So I said to the kind butcher "Ich hätte gern 500 gram Rinderfilet [I'd like 500 grams of the Rinderfilet]." Rind is beef, and told me Filet is a word for sirloin.  What he reached for was not strip steak or sirloin.  I recognize that cut - it's tenderloin!  NO!! Wait!  Not the...oh never mind. He hacked the tenderloin in half and weighed it - just about 500 grams. I can do these sandwiches with tenderloin, right?  I held my breath while he printed the ticket for the beef -  20.57 ($26.43). 

Maybe Martin would prefer to grill our dinner tonight.

Monday, September 24, 2012

Week One

I've been living in Horb (southern Germany) for about a week now. I am originally from Wisconsin – grew up in Sheboygan, went to college in Appleton, and lived and worked most of my adult life in Fond du Lac.  My husband is German and has lived in southern Germany all his life. We have been good friends for 22 years.  He and I were married in June 2006 and have been living apart for more than 6 years, with one or the other of us flying overseas several times a year for visits, holidays, family occasions, and so on.

But now, after what seems like a very long wait, we are starting our married lives together in a lovely little house Martin found for us in the perfect location.  It's about a 4-minute walk to his office, where he spends most of his daytime hours, and a 20-minute walk for me to the shopping area where I can buy just about everything we need for day-to-day life.  We have a rather elaborate garden with roses, lavender, mint, rhododendron bushes, a fountain, and an angry artificial owl that sits on a stone pedestal and oversees the goings-on of the yard.  The garden and yard are surrounded by a tall hedge, so typical in southern Germany, to prevent passers-by from peeking at one's lawn. We also have a pergola on the far side of our patio – a 3-sided garden shed in which we store Martin's Weber grill and the lawn furniture when the weather is bad and during the winter.  It's a lovely place to sit during rain storms, as well.

Our house has three bedrooms and an office, so we have more space than I would have anticipated.  Nearly everything here is on a smaller, more conservative scale than in the States.  Kitchens are smaller, bedrooms are smaller, and yards and garages are tiny in comparison.  There is just not the space to spread out here as there is in America, and land costs much more.  Still, our yard is much bigger than we need, and I'm not complaining - until it's time to do yard work, which I've never enjoyed.  Perhaps I can learn to enjoy it here.

The garage makes me laugh.  We have a two-car garage, which is not at all common here. Most homes have a one-car garage, and some also have a carport.  German garages are just a bit larger than their cars. One has to squeeze into the driver's seat and hold one's breath backing out (at least I do, fearing what will happen if the wheel was turned at any point after entering the garage).  If one has a car of a reasonable size, there may be some space in front of it for a bike.  Germans must be flabbergasted by American garages and the junk with which we fill them.  When we put our house in Wisconsin on the market before my move here, one of the things we were told was that our 2.5-car garage was a negative point.  Americans buying houses today want 3-car garages, because even if they don't have 3 cars, they have another garage-full of stuff they need to store in there.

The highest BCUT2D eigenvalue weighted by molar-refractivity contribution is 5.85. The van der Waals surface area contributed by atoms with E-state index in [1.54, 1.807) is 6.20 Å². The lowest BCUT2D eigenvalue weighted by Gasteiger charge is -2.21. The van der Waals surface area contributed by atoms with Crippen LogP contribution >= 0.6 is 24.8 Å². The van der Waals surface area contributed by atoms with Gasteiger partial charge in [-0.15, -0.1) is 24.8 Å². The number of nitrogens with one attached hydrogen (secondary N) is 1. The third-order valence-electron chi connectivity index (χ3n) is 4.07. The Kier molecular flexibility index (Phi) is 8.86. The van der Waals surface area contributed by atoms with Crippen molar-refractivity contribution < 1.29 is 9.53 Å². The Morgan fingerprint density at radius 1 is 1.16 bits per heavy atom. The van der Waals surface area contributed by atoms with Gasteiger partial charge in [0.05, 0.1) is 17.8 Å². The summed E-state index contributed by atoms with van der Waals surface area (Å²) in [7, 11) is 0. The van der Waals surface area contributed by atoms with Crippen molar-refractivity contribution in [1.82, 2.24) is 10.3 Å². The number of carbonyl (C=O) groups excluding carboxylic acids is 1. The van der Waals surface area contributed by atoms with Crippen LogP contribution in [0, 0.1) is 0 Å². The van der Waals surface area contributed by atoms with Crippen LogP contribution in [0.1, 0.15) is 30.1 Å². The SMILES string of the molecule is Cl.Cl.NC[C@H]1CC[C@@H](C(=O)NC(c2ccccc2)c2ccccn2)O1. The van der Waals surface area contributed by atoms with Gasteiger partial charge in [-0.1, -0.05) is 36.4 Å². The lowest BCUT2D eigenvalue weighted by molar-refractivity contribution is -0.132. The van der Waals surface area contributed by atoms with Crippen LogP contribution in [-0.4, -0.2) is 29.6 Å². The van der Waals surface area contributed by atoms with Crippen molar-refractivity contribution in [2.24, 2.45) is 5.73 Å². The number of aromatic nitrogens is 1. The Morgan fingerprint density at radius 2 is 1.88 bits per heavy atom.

We have a Wintergarten (sun room) on the south side of the house with windows as three of the walls (two face outside to the back yard and patio and one faces into the living room), and I'm sure we'll be using that room often during all seasons.  But perhaps the best feature of the home is the very German Kachelofen (tiled stove or masonry heater)! This is in the Wohndiele, which is the main entrance area, or foyer.  Martin has made a fire for me in there nearly every night since I arrived. The wood goes into a little metal box inside the tiled "fireplace", and once it's burning the box is closed – so unlike fireplaces in the States, one doesn't see the flames.  They heat up the tiled walls of the heater from the inside, and the heat from the tiles warms the whole room.  When I get a slight chill, all I need to do is sit down on the bench of the Kachelofen and lean my back against it.  Hmmmmm…. it warms me straight through in no time.  I'm very lucky that Martin has not yet tired of building me fires.

One last interesting feature of German homes is that when a buyer moves in, he typically finds the rooms empty. Totally empty.  There are few – if any – closets, and the sellers usually take the lights, including the ones fixed to the ceilings.  The sellers usually take the kitchen cupboards and counters with them, and often the sink as well.  A buyer may come in and find only a faucet sticking out of a kitchen wall. This is the case in the bathroom as well. There are no cupboards under the sinks, or counters - those go with the sellers. In the bathroom are only sinks, the toilet, and the shower and/or tub.  The woman from whom we bought this house was down-sizing to an apartment, and she included the kitchen sink, cupboards, and counter tops with the house. She also left the curtains in all the rooms, which was really nice for us.  We can change them gradually as we like, but at least we didn't have to add those expenses to our move right away.

This week has been mainly about getting used to the house and making it feel like home even though our shipment from the States isn't here yet.  I'm getting there, and once the shipment arrives, I'm sure the house will feel completely ours.  There will be plenty of work to do, and I'm looking forward to being productive and truly settling in.